Sunday, May 11, 2014

Experiment of the Week: Kandinsky-Inspired Makeup


I was hesitant to make this look because Vasily Kandinsky's paintings, though at first glance may seem chaotic and random, are actually extremely precise and rhythmic. Kandisky admired musicians and in many of his most famous paintings he sought to visualize music. I chose to focus on Bauhaus-era Kandinsky, when he taught at the famous German institution from 1922-33. This is the time when he experimented most heavily with a variety of purely geometric shapes, and I very much wanted to explore how these kinds of shapes can sit on the face. Also, the German post-WW1 and pre-WW2 world swirling around him at this time was particularly explosive, culminating in Hitler's 1933 closure of the Bauhaus and Kandinsky's move to France.

Photo source: http://goo.gl/zRJK3z
I use the photo to the left as an example of Kandinsky's work because it includes such a wide variety of shapes and colors (and intersections of the two). However, as you see, I formed a much simpler composition on my face for the sake of balance. My process with this makeup really got me considering the jump from having a blank, flat canvas on which to arrange a composition to having a blank face, which brings its own pre-existing features and three-dimensionality into consideration. But, that's a longer thought for a different post!



This look didn't come out as complete as I'd have liked; I frankly underestimated how long the precision required for this look would take, and ran out of time in my day to work on it. I'm not posting a full tutorial, but I'm including some process shots and material information. Also, have to give a shout out to Jennifer of the lovely blog Blush and Fuss for suggesting I try Kandinsky!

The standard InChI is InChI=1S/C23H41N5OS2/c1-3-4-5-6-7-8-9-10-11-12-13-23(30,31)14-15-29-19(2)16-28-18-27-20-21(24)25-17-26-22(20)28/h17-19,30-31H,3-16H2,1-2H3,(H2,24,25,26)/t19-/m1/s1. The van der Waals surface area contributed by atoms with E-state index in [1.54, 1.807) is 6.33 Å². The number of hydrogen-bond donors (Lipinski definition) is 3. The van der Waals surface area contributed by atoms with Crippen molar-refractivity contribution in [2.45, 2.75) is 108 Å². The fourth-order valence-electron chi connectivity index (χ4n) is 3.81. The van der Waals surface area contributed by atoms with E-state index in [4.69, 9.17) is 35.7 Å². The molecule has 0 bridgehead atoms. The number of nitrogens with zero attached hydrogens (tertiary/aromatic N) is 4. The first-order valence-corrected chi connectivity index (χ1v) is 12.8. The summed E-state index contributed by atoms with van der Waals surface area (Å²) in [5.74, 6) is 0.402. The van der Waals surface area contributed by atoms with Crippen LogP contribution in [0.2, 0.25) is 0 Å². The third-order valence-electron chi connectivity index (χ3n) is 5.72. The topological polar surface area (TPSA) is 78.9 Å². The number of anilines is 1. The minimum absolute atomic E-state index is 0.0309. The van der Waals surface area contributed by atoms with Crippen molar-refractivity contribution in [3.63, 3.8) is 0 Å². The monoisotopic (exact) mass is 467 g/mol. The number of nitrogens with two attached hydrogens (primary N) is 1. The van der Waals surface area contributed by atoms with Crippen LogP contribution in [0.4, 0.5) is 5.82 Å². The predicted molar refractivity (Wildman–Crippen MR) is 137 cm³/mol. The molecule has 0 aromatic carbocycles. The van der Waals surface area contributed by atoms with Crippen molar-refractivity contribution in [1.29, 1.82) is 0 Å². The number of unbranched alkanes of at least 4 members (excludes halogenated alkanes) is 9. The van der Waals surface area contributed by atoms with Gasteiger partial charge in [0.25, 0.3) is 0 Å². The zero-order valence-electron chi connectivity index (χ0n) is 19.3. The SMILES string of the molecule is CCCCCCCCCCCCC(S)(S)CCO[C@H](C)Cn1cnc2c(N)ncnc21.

I started by sketching out my shapes with a gray liner pencil. I used tape to get the outer lines as precise as possible. I also used a pink blush from the main shape to my hairline to give it some dimension.


I had an old watercolor palette that I cleaned with 99% alcohol and then used to mix my colored liner gels. I used NYX's Jumbo Liner in Milk, Maybelline's Gel Eyeliner in BrownClinique's Brush-On Cream Liner in True Black and Iglot's AMC Eyeliner Gels in #84, #82 and #79 in a variety of combinations to create light blues, browns and greens. Inglot's gels are such amazing colors and very reasonably priced for their quality. They are extremely long-lasting to the point that they can be difficult to remove, so pick a gentle but good makeup remover and work slowly and patiently so as not to irritate your skin. Pointed Q-tips dipped in Bioderma and e.l.f.'s Makeup Remover Pen were also life-savers for me in the this look, as the straight lines almost never happened the first time around!



This is where things got messy! Damn it's hard to draw straight lines freehand, even with a pointed liner brush. As I said above, a lot of time here spent on cleanup of these lines.


Here is the other side of my face which, as you can tell, I spent less time on. That checkerboarding took so much time that at this point I needed to leave the house in an hour or two and it shows. Too bad, but this was a good insight into the immense amount of time needed for makeup this precise. As you can see, I concealed my lips to make the eye & cheek work the full focus.



As an example of the wonder of Bioderma, I pressed this pad soaked in it on my makeup for less than 10 seconds and this is what I got! Wonderful makeup remover.

4 comments:

  1. Oh my gosh this is amazing! I love it!

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  2. Thank you Jennifer! Forgot to give you a shout-out for suggesting it, though! Adding that to the post now.

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  3. I am a huge fan of Kandinsky's paintings, id never of though of interpreting it into makeup! its such a cool concept and looks amazing!

    I have mentioned you in my post today, after your lovely comment on my blog the other day. I hope you don't mind?

    Gemma xxx

    http://lipsticksandlashes.blogspot.co.uk/

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    1. Thanks! Not at all! So sweet of you to mention me.

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